Saturday, January 21, 2006

Abstract of the Day: Cognitive Demands on Functional Decisions

Alexander NB, Ashton-Miller JA, Giordani B, Guire K, & Schultz AB. Age differences in timed accurate stepping with increasing cognitive and visual demand: A walking trail making test. Jounal of Gerontology: A Biological Sciences and Med Sciences. 2005 Dec; 60(12): 1558-1562.

BACKGROUND: Impaired vision, cognition, and divided attention performance predict falls. Requiring both visual and cognitive input, the ability to step accurately is necessary to safely traverse challenging terrain conditions such as uneven or slippery surfaces. We compared healthy young and older adults in the time taken to step accurately under conditions of increasing cognitive and visual demand. METHODS: Healthy Young (n = 42, mean age 21) and Older (n = 37, mean age 70) participants were required to step accurately on an instrumented walkway under conditions of increasing visual and cognitive demand. Based on the paper-and-pencil neuropsychological test, the Trail Making Test (P-TMT) A and B, participants stepped on instrumented targets with increasing sequential numbers (Walking Trail Making Test A [W-TMT A]) and increasing sequential numbers and letters (Walking Trail Making Test B [W-TMT B]), under conditions of Low as well as Normal lighting. RESULTS: W-TMT performance time increased with increased age (Older vs Young), decreased light (Low vs Normal), and increased cognitive demand (Trails B vs Trails A). W-TMT performance time was disproportionately increased in Low light and in the Older group under the highest cognitive demand (W-TMT B) conditions. Paired W-TMT A-B differences were three times higher in the Older group than in the Young group. In the Older group, the correlation between W-TMT results and P-TMT B was particularly strong (p <.001). CONCLUSIONS: The time to perform a stepping accuracy task, such as may be required to avoid environmental hazards, increases under reduced lighting and with increased cognitive demand, the latter disproportionately so in older adults.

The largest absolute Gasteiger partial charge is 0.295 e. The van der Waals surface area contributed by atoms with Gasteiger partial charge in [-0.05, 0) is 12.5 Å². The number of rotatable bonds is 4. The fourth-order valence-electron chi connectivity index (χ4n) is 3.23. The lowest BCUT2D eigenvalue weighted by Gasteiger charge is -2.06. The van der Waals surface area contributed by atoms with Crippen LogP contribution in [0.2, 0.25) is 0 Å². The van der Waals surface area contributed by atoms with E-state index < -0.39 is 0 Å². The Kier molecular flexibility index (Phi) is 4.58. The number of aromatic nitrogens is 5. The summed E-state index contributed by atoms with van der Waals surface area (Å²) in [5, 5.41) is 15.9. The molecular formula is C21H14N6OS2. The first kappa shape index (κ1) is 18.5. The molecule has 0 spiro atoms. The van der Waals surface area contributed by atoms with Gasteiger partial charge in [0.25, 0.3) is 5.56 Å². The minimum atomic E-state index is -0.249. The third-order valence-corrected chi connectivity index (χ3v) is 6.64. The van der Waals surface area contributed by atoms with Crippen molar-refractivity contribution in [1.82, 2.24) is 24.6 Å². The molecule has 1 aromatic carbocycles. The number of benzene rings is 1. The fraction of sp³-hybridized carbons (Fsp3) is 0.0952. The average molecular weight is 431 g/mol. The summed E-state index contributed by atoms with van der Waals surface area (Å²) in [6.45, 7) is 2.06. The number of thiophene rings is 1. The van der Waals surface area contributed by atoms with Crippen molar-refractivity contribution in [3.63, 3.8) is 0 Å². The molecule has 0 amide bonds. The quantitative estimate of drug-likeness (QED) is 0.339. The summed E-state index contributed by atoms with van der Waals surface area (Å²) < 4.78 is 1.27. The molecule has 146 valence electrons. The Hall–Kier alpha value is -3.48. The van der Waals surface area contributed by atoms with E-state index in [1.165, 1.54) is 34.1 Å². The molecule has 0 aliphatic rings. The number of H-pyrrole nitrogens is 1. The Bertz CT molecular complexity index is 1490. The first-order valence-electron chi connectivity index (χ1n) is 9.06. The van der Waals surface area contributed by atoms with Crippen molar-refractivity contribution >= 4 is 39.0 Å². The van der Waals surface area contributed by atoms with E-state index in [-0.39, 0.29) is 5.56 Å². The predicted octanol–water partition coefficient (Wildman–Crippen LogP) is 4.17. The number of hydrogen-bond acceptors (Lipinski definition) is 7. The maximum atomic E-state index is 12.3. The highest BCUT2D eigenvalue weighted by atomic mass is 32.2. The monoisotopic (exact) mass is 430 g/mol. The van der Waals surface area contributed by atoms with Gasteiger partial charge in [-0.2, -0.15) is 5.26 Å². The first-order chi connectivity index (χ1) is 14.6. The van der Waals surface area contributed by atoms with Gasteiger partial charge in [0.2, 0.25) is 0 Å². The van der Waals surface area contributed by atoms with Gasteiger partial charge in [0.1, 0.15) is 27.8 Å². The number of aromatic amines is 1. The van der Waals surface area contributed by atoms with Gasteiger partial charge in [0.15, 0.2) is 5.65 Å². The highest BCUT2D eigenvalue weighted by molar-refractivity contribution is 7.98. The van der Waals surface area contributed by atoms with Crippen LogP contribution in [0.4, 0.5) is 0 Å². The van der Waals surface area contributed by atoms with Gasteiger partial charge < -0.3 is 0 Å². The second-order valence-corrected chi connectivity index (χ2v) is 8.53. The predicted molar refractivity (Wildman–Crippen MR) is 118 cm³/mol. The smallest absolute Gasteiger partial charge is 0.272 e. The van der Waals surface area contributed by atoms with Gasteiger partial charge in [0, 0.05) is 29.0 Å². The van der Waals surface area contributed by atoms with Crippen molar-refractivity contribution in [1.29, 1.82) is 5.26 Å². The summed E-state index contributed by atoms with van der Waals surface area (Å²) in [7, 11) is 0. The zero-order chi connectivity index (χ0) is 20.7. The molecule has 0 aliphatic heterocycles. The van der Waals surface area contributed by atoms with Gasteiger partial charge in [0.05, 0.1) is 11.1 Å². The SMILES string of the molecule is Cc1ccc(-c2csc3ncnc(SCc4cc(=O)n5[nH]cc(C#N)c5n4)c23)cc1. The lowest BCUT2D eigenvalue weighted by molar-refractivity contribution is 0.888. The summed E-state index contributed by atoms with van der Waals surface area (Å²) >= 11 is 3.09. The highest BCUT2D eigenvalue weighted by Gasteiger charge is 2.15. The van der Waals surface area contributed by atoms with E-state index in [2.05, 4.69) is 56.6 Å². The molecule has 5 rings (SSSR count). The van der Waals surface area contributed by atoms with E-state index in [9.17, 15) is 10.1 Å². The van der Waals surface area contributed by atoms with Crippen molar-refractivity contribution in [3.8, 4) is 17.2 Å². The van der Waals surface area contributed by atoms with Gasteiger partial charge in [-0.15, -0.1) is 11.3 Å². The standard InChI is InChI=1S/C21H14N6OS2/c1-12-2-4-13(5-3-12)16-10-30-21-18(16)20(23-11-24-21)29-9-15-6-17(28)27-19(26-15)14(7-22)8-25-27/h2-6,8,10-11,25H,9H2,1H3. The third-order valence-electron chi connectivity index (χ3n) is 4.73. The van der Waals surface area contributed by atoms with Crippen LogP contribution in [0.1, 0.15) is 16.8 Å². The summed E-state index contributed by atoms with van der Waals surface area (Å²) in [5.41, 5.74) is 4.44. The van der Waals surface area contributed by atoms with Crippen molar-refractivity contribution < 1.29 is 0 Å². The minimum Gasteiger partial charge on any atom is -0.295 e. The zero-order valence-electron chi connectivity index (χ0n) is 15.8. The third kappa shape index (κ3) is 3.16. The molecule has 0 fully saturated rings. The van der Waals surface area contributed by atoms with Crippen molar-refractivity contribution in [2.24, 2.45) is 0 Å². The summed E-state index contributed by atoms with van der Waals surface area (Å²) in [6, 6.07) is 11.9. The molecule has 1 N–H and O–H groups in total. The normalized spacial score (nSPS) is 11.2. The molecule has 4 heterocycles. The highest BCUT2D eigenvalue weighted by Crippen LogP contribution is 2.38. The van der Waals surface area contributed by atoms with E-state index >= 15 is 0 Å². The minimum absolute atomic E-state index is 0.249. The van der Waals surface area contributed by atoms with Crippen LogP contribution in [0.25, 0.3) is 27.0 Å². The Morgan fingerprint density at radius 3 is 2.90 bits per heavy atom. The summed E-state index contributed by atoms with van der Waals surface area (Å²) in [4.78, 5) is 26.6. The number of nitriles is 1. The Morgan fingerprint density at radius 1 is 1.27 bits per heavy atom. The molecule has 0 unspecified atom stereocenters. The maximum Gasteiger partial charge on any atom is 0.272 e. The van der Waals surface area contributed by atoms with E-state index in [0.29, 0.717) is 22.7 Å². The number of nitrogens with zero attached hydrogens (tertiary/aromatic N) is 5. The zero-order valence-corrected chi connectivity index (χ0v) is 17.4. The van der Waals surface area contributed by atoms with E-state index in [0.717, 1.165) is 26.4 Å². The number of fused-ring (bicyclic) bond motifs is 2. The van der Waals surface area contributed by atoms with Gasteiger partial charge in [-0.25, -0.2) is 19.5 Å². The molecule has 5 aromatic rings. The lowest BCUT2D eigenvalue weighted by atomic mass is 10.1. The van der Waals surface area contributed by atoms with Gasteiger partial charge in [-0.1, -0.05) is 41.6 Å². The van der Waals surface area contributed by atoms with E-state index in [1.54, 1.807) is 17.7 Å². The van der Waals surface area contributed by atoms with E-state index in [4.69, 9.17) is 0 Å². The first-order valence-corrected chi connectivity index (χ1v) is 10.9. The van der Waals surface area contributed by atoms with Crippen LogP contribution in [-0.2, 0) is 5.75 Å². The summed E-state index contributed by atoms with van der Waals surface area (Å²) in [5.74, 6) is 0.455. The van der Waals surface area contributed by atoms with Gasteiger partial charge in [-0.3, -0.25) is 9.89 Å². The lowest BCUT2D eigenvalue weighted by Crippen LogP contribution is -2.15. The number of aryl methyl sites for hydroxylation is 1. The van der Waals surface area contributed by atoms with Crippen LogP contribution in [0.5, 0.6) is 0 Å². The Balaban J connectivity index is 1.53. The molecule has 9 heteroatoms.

PMID: 16424288 [PubMed - in process]
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Anthony H. Risser | |

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